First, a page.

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Wednesday, 7 December 1983
Page: 3378

Senator GARETH EVANS (Attorney-General)(11.55) —I might briefly reply to the questions that were specifically addressed to me. Senator Lewis asked whether the Government has had any advice as to the legality of expending any moneys other than in the formal Yes-No pamphlet for which the Commonwealth Electoral Act provides. The answer is yes, there was oral advice sought and obtained from the Solicitor-General, Sir Maurice Byers, the substance of which was retailed to me in a departmental minute back in August. That advice was yes, the expenditure could legally be made.

As to the second question from Senator Lewis about the Advance to the Minister for Finance, I am well aware of the constraints that apply in relation to that as to 'urgent and unforeseen' circumstances and the rest of the variable terminology that has been applied over the years. The situation simply is that I am in no doubt that this is legally and technically within the proper scope of the Advance not least because it has been in doubt up until 17 November as to whether or not these Bills would be passed. It was only on that day that they were passed finally in the House of Representatives. There has been doubt about what the content of the referendums would be until well into this Budget session . There has been doubt as to the timing of the referendum itself being on 25 February as distinct from some later period until comparatively recently, all of which substantially postdated the period for the preparation of the Budget in question. This is a perfectly proper and, indeed, routine use of the Advance. I believe that Senator Lewis should accept that explanation.

As to Senator Macklin's point about who is going to the precipice first in terms of what the Constitution provides, the reality is, if Senator Macklin is listening, that in effect it is something of a Mexican stand-off. Section 128, as it is now framed, does, of course, require the territorians to have a vote. However, they cannot in practice have a vote unless the machinery for doing so is provided by legislation. If this machinery legislation is not passed there will, accordingly, be a situation that, firstly, the territorians will not be able to vote and, secondly, the validity of the referendum itself would be put at risk. So if the Australian Democrats insist on pursuing their objections to this, not only will they be denying territorians a vote but also they will be creating a situation where the whole validity of the entire constitutional referendum itself and the value--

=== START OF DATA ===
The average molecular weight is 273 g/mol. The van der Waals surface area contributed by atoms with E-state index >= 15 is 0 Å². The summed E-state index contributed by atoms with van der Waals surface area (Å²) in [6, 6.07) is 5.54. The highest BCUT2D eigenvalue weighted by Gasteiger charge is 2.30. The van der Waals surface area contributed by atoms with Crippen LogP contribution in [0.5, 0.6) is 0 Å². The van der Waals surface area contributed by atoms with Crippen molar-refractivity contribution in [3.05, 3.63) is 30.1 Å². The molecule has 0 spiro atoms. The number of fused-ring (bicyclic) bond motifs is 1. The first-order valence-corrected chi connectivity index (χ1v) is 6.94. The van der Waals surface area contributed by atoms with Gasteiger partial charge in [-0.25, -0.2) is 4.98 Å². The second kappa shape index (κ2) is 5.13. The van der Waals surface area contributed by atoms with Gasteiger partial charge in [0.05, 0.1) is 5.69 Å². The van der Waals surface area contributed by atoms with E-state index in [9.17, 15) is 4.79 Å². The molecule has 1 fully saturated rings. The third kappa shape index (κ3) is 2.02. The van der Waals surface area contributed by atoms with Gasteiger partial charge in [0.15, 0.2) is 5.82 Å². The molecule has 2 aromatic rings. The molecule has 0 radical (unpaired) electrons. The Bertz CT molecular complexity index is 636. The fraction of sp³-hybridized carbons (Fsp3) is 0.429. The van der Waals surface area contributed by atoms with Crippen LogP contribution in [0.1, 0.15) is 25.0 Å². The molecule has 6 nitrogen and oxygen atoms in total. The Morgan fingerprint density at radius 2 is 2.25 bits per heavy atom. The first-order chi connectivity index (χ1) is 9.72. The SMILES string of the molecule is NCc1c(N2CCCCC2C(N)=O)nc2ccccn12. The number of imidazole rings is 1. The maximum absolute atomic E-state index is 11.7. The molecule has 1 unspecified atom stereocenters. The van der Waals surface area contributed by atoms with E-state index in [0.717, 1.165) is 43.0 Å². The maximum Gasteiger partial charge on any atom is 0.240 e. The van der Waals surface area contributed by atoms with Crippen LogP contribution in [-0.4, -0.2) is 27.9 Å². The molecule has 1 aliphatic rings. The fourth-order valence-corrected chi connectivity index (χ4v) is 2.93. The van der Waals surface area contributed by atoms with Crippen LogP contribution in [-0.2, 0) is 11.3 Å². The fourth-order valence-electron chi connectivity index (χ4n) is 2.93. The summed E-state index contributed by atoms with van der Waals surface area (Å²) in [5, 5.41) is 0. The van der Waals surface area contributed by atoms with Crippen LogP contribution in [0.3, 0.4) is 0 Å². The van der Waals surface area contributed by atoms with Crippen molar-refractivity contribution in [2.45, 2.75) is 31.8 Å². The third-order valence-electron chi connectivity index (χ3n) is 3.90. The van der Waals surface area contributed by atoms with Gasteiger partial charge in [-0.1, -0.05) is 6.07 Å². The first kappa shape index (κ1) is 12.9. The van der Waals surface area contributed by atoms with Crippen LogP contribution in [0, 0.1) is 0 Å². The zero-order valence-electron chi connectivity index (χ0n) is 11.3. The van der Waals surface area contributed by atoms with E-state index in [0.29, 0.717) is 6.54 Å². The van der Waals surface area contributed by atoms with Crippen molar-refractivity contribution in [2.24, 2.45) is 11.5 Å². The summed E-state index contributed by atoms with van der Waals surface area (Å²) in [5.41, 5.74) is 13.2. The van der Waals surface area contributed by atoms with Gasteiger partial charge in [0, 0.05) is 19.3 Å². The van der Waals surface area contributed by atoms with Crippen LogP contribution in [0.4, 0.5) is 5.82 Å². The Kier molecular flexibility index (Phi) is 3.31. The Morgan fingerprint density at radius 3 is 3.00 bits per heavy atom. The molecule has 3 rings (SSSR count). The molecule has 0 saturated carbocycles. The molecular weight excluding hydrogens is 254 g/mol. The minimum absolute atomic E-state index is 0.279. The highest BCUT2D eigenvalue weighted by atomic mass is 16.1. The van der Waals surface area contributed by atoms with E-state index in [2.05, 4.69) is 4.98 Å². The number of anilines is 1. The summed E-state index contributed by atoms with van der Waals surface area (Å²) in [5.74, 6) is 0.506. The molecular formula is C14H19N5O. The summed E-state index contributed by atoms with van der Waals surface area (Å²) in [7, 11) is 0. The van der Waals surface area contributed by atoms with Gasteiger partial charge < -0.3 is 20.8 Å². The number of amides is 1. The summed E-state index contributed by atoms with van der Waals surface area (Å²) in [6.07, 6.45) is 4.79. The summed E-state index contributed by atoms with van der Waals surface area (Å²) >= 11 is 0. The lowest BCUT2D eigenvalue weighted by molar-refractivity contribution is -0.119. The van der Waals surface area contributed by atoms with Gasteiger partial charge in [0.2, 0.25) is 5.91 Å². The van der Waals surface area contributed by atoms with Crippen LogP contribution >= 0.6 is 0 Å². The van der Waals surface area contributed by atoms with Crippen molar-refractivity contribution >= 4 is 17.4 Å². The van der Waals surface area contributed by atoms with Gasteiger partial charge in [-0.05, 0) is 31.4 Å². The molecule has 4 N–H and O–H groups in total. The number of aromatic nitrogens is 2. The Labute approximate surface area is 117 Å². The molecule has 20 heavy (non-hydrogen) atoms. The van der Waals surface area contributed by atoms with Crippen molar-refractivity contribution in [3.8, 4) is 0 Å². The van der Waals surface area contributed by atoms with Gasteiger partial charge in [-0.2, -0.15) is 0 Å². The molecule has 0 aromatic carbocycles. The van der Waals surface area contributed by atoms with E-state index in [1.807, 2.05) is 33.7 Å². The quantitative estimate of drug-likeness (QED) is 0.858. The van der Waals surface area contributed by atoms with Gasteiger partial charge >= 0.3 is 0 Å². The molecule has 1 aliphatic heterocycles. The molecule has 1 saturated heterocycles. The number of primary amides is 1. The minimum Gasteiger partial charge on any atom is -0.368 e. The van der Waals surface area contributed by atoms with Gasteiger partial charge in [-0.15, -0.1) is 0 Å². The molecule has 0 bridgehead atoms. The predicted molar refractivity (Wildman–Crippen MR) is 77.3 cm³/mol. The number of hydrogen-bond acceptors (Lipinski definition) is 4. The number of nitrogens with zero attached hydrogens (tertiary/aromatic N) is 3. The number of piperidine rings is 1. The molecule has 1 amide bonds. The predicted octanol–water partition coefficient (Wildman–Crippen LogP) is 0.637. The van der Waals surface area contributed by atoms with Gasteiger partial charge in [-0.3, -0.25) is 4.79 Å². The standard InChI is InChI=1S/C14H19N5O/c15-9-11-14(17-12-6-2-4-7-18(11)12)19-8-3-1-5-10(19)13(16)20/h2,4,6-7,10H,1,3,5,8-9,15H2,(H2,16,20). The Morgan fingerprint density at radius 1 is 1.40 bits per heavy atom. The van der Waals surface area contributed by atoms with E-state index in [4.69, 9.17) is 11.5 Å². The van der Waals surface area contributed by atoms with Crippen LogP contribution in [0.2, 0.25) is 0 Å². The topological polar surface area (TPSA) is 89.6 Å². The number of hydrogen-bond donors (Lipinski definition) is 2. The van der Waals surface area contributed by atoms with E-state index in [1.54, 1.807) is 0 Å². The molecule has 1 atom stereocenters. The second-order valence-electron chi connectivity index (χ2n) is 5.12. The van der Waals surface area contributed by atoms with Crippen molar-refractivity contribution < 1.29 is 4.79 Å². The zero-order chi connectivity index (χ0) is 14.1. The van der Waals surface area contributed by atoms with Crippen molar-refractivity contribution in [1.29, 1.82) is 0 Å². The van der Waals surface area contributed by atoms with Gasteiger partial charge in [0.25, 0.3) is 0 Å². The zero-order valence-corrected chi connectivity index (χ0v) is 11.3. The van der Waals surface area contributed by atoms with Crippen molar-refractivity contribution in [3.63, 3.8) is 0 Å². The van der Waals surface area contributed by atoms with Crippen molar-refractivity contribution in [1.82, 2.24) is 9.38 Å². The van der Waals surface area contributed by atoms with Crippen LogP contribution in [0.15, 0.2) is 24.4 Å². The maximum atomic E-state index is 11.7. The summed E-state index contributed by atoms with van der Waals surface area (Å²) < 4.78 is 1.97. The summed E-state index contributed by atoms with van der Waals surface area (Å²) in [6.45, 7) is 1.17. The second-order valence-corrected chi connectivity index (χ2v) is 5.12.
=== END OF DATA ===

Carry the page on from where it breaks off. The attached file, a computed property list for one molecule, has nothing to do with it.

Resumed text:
Senator Lewis —That is absolute blackmail.

Senator GARETH EVANS —I am putting a serious point.

Senator Lewis —Of course it is.

Senator GARETH EVANS —I am not debating the merits of it. I am answering a technical question. The merits of their basic endeavour of getting these proposals before the Australian people will also be put at risk. That is the reality of it.

Senator Lewis —Absolute blackmail; there is no other word for it.

Senator GARETH EVANS —We can debate that next week if the situation arises. Finally, Senator Walters asked me about bringing the House of Representatives back. It is very likely that the House of Representatives will be coming back for one day anyway next week. That depends on the fate of quite a bit of other legislation that has to be dealt with in this place in the next two days. Should it become necessary for the House of Representatives to be brought back as a result of further developments in the Senate next week, of course it will be. What we do obviously want to do, and I will be very grateful for the co- operation of honourable senators if they could help in this respect, is to get this Bill passed within the next 20 to 25 minutes.